Michael Cohen, former Trump lawyer, agrees to give open testimony in Congress
Hearing will come just a month before longtime insider goes to prison
U.S. President Donald Trump's former lawyer Michael Cohen will testify in Congress on Feb. 7, according to a schedule released Thursday by the House of Representatives oversight and government reform committee, now led by Democrats.
"I look forward to having the privilege of being afforded a platform with which to give a full and credible account of the events which have transpired," Cohen said in a statement.
It promises to be a contentious hearing. Cohen has already pleaded guilty to previously making false statements to Congress, in 2017 to a Senate intelligence committee about a plan to build a Trump Tower in Moscow.
Cohen, 52, also pleaded guilty to eight separate counts, including campaign finance violations, that he said were carried out at the direction of Trump.
The session will come just under a month before he is due to turn himself in for a three-year prison sentence.
Former U.S. federal prosecutor Roland Riopelle called it "a very frightening development" for Trump. Riopelle told CBC News the hearing will be a full airing of the hush money payments handled by Cohen and other, potential revelations about Trump's businesses.
"Mr. Cohen knows where a good many of the bodies were buried during the Trump campaign," Riopelle said. "That's all now going to come out in the wide open air. And much of it has been blacked out in the court documents, so far."
Cohen said he secretly used shell companies to make payments of $150,000 US and $130,000, respectively, to silence former Playboy model Karen McDougal and adult film actress Stormy Daniels for the purpose of influencing the 2016 election.
The women have claimed they had affairs with Trump after the real estate mogul married his third wife, Melania.
Trump said Thursday, during his trip to the U.S.-Mexico border, he's "not worried about it at all" about the news Cohen will testify.
BREAKING:Chairman <a href="https://twitter.com/RepCummings?ref_src=twsrc%5Etfw">@RepCummings</a> announces schedule of Oversight Committee hearings. Click here for more. <a href="https://t.co/vqpc7dwdNP">https://t.co/vqpc7dwdNP</a>—@OversightDems
Trump previously called Cohen "a weak person" and accused him of arranging the payments of his own accord.
Cohen, in an interview with ABC News in December, scoffed at that assertion.
Cohen said Trump directed him to make the payments because of concern about how they might affect the election campaign, adding that, "nothing at the Trump Organization was ever done unless it was run through Mr. Trump."
Cohen said a misplaced sense of loyalty led him to break the law for Trump.
Trump and his backers also tried to downplay the payments, calling them a "simple private transaction," even though they could run foul of campaign finance laws.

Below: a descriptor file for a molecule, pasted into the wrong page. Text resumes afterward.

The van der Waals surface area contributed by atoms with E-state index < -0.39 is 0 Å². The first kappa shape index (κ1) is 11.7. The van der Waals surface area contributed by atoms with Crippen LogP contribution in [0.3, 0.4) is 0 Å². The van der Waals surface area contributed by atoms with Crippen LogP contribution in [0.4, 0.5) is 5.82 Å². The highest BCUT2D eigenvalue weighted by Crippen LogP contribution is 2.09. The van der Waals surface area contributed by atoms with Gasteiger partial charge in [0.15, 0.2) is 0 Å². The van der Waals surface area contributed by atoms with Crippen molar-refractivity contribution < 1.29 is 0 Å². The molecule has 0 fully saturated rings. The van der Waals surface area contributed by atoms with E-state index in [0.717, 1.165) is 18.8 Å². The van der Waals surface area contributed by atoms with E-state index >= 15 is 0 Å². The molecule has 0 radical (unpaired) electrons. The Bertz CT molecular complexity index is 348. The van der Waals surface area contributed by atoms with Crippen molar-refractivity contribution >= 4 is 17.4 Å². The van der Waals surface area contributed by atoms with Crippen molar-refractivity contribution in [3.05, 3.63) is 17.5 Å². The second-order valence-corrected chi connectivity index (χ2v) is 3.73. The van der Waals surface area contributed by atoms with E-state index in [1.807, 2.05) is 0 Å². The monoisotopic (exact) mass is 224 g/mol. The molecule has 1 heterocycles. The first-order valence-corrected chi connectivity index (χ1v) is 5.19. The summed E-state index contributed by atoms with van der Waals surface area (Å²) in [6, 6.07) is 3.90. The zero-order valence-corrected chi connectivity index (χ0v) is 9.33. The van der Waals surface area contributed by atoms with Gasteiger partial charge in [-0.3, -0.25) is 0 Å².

Democrats promise more oversight
The Democrats in the House have promised more oversight into the dealings of the Trump presidential campaign and administration, after investigations in the body over the role of Russian interference descended into partisan bickering during the first two years of Trump's term.
Special counsel Robert Mueller is also investigating "any links and/or coordination between the Russian government and individuals associated" with the Trump campaign.
At Cohen's sentencing hearing in December, a prosecutor in Mueller's office said Cohen "has provided consistent and credible information about core Russia-related issues under investigation" without elaborating.
Committee chair Elijah Cummings of Maryland thanked Cohen for agreeing to appear in a statement on Thursday.
"I want to make clear that we have no interest in inappropriately interfering with any ongoing criminal investigations, and to that end, we are in the process of consulting with special counsel Mueller's office," said Cummings. "The committee will announce additional information in the coming weeks."
Cohen is among a number of people in Trump's orbit who have pleaded guilty to criminal charges. The list also includes his former presidential campaign chair, Paul Manafort, and Manafort's colleague, Rick Gates, former national security adviser Michael Flynn and campaign foreign policy adviser George Papadopoulos,
The president has assailed the various investigations, while Russia has denied trying to interfere in the 2016 election for the purposes of sowing discord and improving Trump's prospects. Trump said the potential Moscow project was well documented, and he emphasized that the plan was abandoned. But the voters weren't fully aware of its existence.
On the subject of the payments, Trump insisted he only found out about them after they were made, despite the release of a 2016 recorded conversation in which Trump and Cohen can be heard discussing a deal to pay McDougal for her story of a 2006 affair.
At the time of Cohen's sentencing, federal authorities announced a deal not to prosecute American Media Inc. The parent company of the National Enquirer acknowledged making the $150,000 payment to McDougal "in concert" with the Trump campaign.
As part of the deal, AMI admitted making the McDougal payment to buy her silence about the alleged affair and fend off damage to Trump's candidacy.
With files from The Associated Press